We hear a lot about American extremes, whether it’s gossip about the extremely wealthy, or reports of violence among the extremely disaffected. But what of those who will never be successful, but are neither on the rampage nor quite on the skids? For that, we once relied on Joe Bageant; but since his untimely death a couple of years ago we have needed to look elsewhere.
One serious contender is Willy Vlautin. Vlautin, who has worked in warehouses and at painting houses, is also a gifted and elegant writer. He writes essays and novels and, as songwriter and vocalist for Richmond Fontaine, songs; and he has just released a novel about ordinary people in the mess that is America.
The Free opens when Leroy, an Iraqi veteran suffering brain injury and posttraumatic stress disorder, wakes in the night. To his astonishment, he is having a rare moment of clarity. It has been so long since he has experienced this, and he is so profoundly grateful for the gift and the beauty he perceives, that he cannot bear to descend again into darkness and confusion. He decides to liberate himself, and attempts suicide. This is a framing device for the character-driven novel which goes on to describe small, good things (as Raymond Carver once put it) done by small, good people who are themselves on the brink of collapse.
Leroy lives in a home for servicemen with acquired brain injuries, and Freddie, the nightwatchman, finds him. Freddie tends his wounds, calls the ambulance and Leroy’s mother, and gently helps the other servicemen back to bed. As the story progresses we learn that Freddie is crippled by medical bills. He works in a paint store by day and in the group home by night; even so, his house is twice mortgaged and his power is about to be cut off. Despite these pressures, he finds kind words for the counterwoman at the donut shop each morning, and drops by the hospital between workplaces each evening to sit with Leroy and leave small gifts on his nightstand.
Coming in and out of Leroy’s room is Pauline, a nurse. Pauline becomes particularly attached to one patient, a young teenage runaway; and she also cares for her mentally ill father who spends his days on the couch watching TV. We also meet Leroy’s mother and ex-girlfriend, and numerous other minor characters.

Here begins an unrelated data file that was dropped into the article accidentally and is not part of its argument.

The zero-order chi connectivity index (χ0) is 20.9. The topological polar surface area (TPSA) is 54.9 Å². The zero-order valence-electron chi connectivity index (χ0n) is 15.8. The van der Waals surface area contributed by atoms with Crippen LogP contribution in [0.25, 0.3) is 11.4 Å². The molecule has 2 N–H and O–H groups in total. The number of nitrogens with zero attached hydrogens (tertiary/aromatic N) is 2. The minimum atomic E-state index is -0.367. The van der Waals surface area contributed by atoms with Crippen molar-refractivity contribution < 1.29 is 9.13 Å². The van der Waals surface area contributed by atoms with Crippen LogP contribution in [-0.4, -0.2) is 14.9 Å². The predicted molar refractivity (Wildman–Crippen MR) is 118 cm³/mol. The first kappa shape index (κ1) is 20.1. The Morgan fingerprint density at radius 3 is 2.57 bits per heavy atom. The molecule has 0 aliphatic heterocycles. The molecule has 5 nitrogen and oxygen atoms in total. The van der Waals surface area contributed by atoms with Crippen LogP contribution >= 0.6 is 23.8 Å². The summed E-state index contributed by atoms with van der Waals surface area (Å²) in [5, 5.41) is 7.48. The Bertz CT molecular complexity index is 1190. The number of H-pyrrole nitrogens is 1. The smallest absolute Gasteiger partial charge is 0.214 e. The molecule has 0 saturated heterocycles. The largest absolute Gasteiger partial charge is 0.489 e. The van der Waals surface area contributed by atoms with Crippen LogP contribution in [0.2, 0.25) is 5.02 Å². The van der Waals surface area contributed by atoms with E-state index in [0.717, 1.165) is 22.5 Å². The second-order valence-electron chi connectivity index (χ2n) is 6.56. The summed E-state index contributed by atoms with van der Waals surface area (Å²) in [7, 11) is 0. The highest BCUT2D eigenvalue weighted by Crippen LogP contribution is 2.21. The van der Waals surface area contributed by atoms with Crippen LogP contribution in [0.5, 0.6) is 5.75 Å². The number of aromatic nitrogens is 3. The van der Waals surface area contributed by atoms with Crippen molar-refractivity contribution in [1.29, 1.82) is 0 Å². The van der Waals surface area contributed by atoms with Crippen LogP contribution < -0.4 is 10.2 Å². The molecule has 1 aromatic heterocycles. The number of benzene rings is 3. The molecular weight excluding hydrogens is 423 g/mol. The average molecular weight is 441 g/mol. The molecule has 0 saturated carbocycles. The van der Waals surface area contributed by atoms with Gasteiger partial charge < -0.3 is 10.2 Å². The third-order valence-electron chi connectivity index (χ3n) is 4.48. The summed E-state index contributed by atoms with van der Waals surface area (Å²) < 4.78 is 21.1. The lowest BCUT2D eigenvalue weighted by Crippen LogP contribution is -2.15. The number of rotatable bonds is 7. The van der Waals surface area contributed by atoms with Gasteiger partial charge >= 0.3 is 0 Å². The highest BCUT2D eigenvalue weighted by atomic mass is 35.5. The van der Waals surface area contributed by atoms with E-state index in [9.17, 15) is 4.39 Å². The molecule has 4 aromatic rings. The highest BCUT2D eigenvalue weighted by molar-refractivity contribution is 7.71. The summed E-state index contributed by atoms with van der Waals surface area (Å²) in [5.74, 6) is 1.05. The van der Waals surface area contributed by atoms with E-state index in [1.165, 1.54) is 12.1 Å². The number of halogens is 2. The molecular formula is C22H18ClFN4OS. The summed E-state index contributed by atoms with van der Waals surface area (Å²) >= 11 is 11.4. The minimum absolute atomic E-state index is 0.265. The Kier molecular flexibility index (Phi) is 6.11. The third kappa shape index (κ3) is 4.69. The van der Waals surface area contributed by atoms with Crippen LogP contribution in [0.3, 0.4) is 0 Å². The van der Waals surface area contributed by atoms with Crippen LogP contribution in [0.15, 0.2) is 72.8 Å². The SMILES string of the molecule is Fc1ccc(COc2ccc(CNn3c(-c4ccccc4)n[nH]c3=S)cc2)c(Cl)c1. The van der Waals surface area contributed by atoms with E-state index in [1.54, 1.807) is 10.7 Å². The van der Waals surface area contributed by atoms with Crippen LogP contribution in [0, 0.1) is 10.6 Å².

Their interwoven stories are studded by Leroy’s PTSD-driven nightmares. In his mind, Leroy and his ex-girlfriend are on the run from the super race. Having been marked as cowards, they are being hunted down for slaughter. Images of war – hangings, shootings, bloodbaths – pepper his visions, which gradually reveal his self-understanding as someone who is unable to integrate his experience of war and is permanently damaged as a result.
It is difficult to write about decent people without mawkishness or naïveté, but Vlautin manages it with rare grace. These are no saints, just people getting by – but choosing to get by as well as they can, given their crushing circumstances. His spare style recalls Carver’s lean prose, spliced with Leroy’s Orwellian dystopic dreams.
Although it is a story about individuals, The Free also illuminates the toxic effects of untrammelled capitalism. Leroy joins the National Guard to impress his boss and keep his job, not knowing it could lead to overseas service. Freddie is bankrupted by private healthcare and criminally low wages. Although he flirts with potentially lucrative illegal work, the timing of other events means he is still shunted into sub-standard housing. Pauline’s father lives in cold filth for fear of heating and water bills. Others live on the streets or in squats, or get involved in endeavours that lead to prison. The Free touches on these and many other issues as it describes life in the corporatocracy and ponders where people on the margins find freedom. And while Vlautin has no paradigm-shattering answers, he does offer small and precious glimpses of grace.